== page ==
I have found that memtest86+ simply isn't good at finding problems from overclocking.
    I have an AM3 motherboard with 8 gig of ram and I could run memtest86+ for hours and not have any problems, boot into windows and have unpredictable crashes from minutes to hours later.
    If I boot into windows and run the memory tester in the link below, the problem shows up within seconds or minutes.
    I have no idea why this memory tester appears to be better than memtest86+.
    After you get the system working reliably, run one of the CPU stress programs at the same time as the memory test to heat up the CPU and ram and see if the system is still reliable.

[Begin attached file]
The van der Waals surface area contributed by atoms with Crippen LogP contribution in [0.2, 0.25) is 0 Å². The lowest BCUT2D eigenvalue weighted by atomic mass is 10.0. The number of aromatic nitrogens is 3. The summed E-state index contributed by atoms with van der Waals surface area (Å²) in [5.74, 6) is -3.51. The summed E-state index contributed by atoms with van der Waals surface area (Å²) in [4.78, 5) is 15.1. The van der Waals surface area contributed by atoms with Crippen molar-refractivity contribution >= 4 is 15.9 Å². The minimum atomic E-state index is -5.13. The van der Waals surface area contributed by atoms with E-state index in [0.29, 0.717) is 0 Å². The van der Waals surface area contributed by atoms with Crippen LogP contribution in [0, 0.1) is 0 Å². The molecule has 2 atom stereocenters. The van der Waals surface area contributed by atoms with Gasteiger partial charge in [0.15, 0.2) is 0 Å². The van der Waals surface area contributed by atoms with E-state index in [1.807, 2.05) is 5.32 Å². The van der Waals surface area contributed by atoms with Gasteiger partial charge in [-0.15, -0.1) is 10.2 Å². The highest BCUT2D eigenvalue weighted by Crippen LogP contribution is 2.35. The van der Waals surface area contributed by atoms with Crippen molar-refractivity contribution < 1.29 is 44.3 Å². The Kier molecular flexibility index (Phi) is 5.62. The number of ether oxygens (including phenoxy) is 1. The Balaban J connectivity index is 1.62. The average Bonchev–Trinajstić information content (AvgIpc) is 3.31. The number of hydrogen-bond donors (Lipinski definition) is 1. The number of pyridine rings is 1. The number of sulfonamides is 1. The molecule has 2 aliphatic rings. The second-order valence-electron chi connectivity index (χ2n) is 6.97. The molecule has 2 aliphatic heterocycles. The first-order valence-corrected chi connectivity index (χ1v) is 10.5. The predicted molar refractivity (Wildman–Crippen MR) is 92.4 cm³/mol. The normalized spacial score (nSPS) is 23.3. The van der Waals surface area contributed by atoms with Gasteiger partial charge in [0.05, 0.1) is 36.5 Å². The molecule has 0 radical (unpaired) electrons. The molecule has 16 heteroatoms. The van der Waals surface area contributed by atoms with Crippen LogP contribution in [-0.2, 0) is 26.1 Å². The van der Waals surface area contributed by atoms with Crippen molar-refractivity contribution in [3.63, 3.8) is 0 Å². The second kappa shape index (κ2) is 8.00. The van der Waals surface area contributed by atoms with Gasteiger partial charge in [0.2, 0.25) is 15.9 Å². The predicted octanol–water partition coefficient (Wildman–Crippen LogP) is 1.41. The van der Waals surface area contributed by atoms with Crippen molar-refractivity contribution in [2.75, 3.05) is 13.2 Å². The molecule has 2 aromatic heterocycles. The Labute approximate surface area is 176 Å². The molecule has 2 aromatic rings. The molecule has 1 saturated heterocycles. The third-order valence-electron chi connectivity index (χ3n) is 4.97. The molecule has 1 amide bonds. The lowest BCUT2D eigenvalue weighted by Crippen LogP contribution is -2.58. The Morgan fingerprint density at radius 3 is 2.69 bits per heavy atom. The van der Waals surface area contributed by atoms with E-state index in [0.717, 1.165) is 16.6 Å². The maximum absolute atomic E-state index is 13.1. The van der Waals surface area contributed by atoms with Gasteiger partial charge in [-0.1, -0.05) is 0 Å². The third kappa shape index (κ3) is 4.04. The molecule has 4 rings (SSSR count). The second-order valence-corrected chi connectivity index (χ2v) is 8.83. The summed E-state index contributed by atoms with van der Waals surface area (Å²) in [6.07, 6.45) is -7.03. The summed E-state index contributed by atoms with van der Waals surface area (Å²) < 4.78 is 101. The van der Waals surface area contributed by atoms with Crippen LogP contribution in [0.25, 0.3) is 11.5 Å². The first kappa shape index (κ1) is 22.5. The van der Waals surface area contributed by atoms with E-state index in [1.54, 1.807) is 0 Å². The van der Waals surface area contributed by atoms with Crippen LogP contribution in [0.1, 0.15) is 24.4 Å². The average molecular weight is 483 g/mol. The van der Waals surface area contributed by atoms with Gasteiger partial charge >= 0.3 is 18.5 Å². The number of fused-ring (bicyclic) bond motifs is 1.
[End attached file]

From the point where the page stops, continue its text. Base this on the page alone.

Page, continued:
http://hcidesign.com/memtest/download.html

  • 0 Hide
    rockyjohn , November 12, 2009 3:07 PM
    I used Crucial in my last build and am very happy with it.

    I agree with those who stated it would have been informative to see some applications used in the test. Also, it would have been more informative if they had included one or two of the performance RAM for comparison.
  • 0 Hide
    philosofool , November 12, 2009 3:19 PM
    That crucial memory kit isn't compatible with many Gigabyte boards. I went through RMA hell over it. It's not crucial's fault, but if you're a system builder, you should know this.